This essay discusses how frugality is suddenly coming back into fashion in our culture, and how we can do our society a favor by helping it along.
As representatives of the small but growing minority of Americans who take pride and pleasure in spending less money rather than more, I believe we have an obligation to society to spread the ideas of The New Frugality--especially now.
What exactly is the new frugality? Well, it's really just the same as the old frugality. It just seems new to lots of people of this generation. But thanks to a stiff credit crisis, 10% unemployment and a good old-fashioned recession, being frugal is coming into vogue once again.
It may seem counterintuitive, but recessions are actually good for society. They help us put things back into their proper perspective, and they remind us that life is about much more than our stuff and our status.
Therefore, if there was ever a time for the frugal lifestyle to go viral, with all of the cultural, financial and environmental side benefits that accrue with it, it's right now.
Let's face it, humans tend to act in herds. That's why the stuff-and-status mindset became so contagious during the boom. Today, however, more and more members of society are casting off the old stuff-and-status lifestyle and they're trying out this newfangled frugality thing.
And they are finding that being frugal doesn't have to mean wearing tie-dyed shirts, cutting your own hair and being cheap. Not any more.
Instead, they are finding the real truth of the new frugality: that you can save money, be a better steward of the environment and live a higher quality life by thinking a bit more about what you buy and how you spend your money.
That snotty comment I made a few sentences ago about humans acting in herds? Well, watch what happens as the current recession progresses and as these heretofore heretical ideas about saving money rather than spending it begin to spread. More and more people will find it easier and easier to follow along.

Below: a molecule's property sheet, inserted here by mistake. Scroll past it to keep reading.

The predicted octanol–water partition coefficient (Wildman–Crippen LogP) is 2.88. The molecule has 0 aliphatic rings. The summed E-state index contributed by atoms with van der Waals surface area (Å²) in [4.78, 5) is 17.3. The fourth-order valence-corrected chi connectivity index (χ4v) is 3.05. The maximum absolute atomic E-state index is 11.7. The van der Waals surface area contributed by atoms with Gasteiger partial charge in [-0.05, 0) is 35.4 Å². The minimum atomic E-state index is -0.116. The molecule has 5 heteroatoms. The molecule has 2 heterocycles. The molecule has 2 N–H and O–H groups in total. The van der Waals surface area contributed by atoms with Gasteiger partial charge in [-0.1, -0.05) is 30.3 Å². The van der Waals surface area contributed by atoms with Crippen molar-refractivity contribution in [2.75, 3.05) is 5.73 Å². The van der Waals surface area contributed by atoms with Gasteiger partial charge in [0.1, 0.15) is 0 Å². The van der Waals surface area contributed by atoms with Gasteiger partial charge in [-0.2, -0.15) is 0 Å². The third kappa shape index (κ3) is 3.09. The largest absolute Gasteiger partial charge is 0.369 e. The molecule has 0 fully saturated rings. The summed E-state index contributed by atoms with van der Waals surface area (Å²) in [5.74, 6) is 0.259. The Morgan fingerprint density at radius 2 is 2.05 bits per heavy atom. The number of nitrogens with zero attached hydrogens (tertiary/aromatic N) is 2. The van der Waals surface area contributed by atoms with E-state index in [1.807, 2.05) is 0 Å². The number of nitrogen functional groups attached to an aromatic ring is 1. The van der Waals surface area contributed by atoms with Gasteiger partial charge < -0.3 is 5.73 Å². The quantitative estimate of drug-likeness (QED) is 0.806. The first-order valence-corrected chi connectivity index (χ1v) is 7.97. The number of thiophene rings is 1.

So, to all my readers, and to all of the food bloggers, debt bloggers and frugal bloggers out there: our obligation begins now. We owe it to our economy and to our society to spread the culture of the new frugality. Now is the time, because there's never been a more receptive audience to our ideas.
If you've already taught yourself to cook and you've mastered some inexpensive recipes, share your skills by inviting your less-frugal friends over and cooking for them. You won't even need to say a word about the savings of cooking at home, just show them. The delicious food and the great times will make the idea an easy sell.
If you're a regular Casual Kitchen reader, then you've successfully escaped the clutches of the culinary-industrial complex and its overpriced second-order foods. Well, now it's time to help your friends escape too. Write about your ideas and insights on this subject in your own blog.
Do you usually meet your friends out for dinner and drinks? How about hosting a dinner party at home instead? Or instead of dropping $70 in a loud bar, shouting over your appletinis, why not learn to mix great drinks yourself and invite your friends to your home? You'll save money (not to mention your vocal chords), and your popularity will increase in direct proportion to your mixology skills.
Pretty soon, your other friends will want to host their own dinners at their homes. Guess what? Suddenly your entire social circle will be spending a fraction of what it used to spend, and you'll be having more fun than ever.
And if you don't yet know how to cook, team up with a friend and learn together. Scale your spice costs and your cooking gear purchases across two households. You'll eat healthier food, you'll learn some great skills--and you'll both save a ton of money.
These may be modest ideas, but they can have meaningful results. If each of us helped a friend save some extra money, spread just a little bit of our cooking knowledge, shared our ideas on frugality, or shared our time enjoying experiences that really matter, we could collectively make an enormous difference across the whole of our society.
Readers, what's your take?
Photo credit: Tracy O
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Applying the 80/20 Rule to Diet, Food and Cooking
Seven Ways to Get Faster at Cooking
How to Team Up in the Kitchen
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